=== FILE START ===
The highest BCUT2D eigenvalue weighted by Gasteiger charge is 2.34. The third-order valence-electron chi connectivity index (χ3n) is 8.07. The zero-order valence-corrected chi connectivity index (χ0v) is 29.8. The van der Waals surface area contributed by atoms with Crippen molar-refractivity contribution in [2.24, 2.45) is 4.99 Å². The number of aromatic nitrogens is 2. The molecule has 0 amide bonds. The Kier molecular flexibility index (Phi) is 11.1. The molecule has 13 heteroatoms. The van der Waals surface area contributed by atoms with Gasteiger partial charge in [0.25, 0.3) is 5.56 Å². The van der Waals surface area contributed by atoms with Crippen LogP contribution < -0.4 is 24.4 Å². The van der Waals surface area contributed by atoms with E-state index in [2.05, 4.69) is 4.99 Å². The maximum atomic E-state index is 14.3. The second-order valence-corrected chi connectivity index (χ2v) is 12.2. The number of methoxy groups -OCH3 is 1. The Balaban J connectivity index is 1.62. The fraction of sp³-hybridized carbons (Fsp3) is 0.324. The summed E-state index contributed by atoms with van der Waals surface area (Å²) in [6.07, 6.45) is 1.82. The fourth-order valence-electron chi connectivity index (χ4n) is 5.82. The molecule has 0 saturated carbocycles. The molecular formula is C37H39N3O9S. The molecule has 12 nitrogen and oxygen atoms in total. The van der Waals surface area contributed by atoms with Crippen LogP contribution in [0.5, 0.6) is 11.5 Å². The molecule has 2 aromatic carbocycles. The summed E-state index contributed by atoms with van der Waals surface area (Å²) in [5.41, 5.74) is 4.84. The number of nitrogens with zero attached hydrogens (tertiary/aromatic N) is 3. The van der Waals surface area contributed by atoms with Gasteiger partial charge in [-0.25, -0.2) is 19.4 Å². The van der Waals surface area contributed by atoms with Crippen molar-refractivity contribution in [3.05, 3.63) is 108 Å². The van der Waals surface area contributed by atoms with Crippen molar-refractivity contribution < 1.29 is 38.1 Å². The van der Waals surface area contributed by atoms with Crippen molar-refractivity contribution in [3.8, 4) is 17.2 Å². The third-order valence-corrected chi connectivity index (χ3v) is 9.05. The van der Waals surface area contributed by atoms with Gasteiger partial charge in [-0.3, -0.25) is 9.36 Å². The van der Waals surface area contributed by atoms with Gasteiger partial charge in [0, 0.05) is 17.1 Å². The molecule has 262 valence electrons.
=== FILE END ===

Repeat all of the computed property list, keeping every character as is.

The highest BCUT2D eigenvalue weighted by Gasteiger charge is 2.34. The third-order valence-electron chi connectivity index (χ3n) is 8.07. The zero-order valence-corrected chi connectivity index (χ0v) is 29.8. The van der Waals surface area contributed by atoms with Crippen molar-refractivity contribution in [2.24, 2.45) is 4.99 Å². The number of aromatic nitrogens is 2. The molecule has 0 amide bonds. The Kier molecular flexibility index (Phi) is 11.1. The molecule has 13 heteroatoms. The van der Waals surface area contributed by atoms with Gasteiger partial charge in [0.25, 0.3) is 5.56 Å². The van der Waals surface area contributed by atoms with Crippen LogP contribution < -0.4 is 24.4 Å². The van der Waals surface area contributed by atoms with E-state index in [2.05, 4.69) is 4.99 Å². The maximum atomic E-state index is 14.3. The second-order valence-corrected chi connectivity index (χ2v) is 12.2. The number of methoxy groups -OCH3 is 1. The Balaban J connectivity index is 1.62. The fraction of sp³-hybridized carbons (Fsp3) is 0.324. The summed E-state index contributed by atoms with van der Waals surface area (Å²) in [6.07, 6.45) is 1.82. The fourth-order valence-electron chi connectivity index (χ4n) is 5.82. The molecule has 0 saturated carbocycles. The molecular formula is C37H39N3O9S. The molecule has 12 nitrogen and oxygen atoms in total. The van der Waals surface area contributed by atoms with Crippen LogP contribution in [0.5, 0.6) is 11.5 Å². The molecule has 2 aromatic carbocycles. The summed E-state index contributed by atoms with van der Waals surface area (Å²) in [5.41, 5.74) is 4.84. The number of nitrogens with zero attached hydrogens (tertiary/aromatic N) is 3. The van der Waals surface area contributed by atoms with Gasteiger partial charge in [-0.25, -0.2) is 19.4 Å². The van der Waals surface area contributed by atoms with Crippen molar-refractivity contribution in [3.05, 3.63) is 108 Å². The van der Waals surface area contributed by atoms with Crippen molar-refractivity contribution < 1.29 is 38.1 Å². The van der Waals surface area contributed by atoms with Crippen molar-refractivity contribution in [3.8, 4) is 17.2 Å². The third-order valence-corrected chi connectivity index (χ3v) is 9.05. The van der Waals surface area contributed by atoms with Gasteiger partial charge in [-0.3, -0.25) is 9.36 Å². The van der Waals surface area contributed by atoms with Gasteiger partial charge in [0, 0.05) is 17.1 Å². The molecule has 262 valence electrons.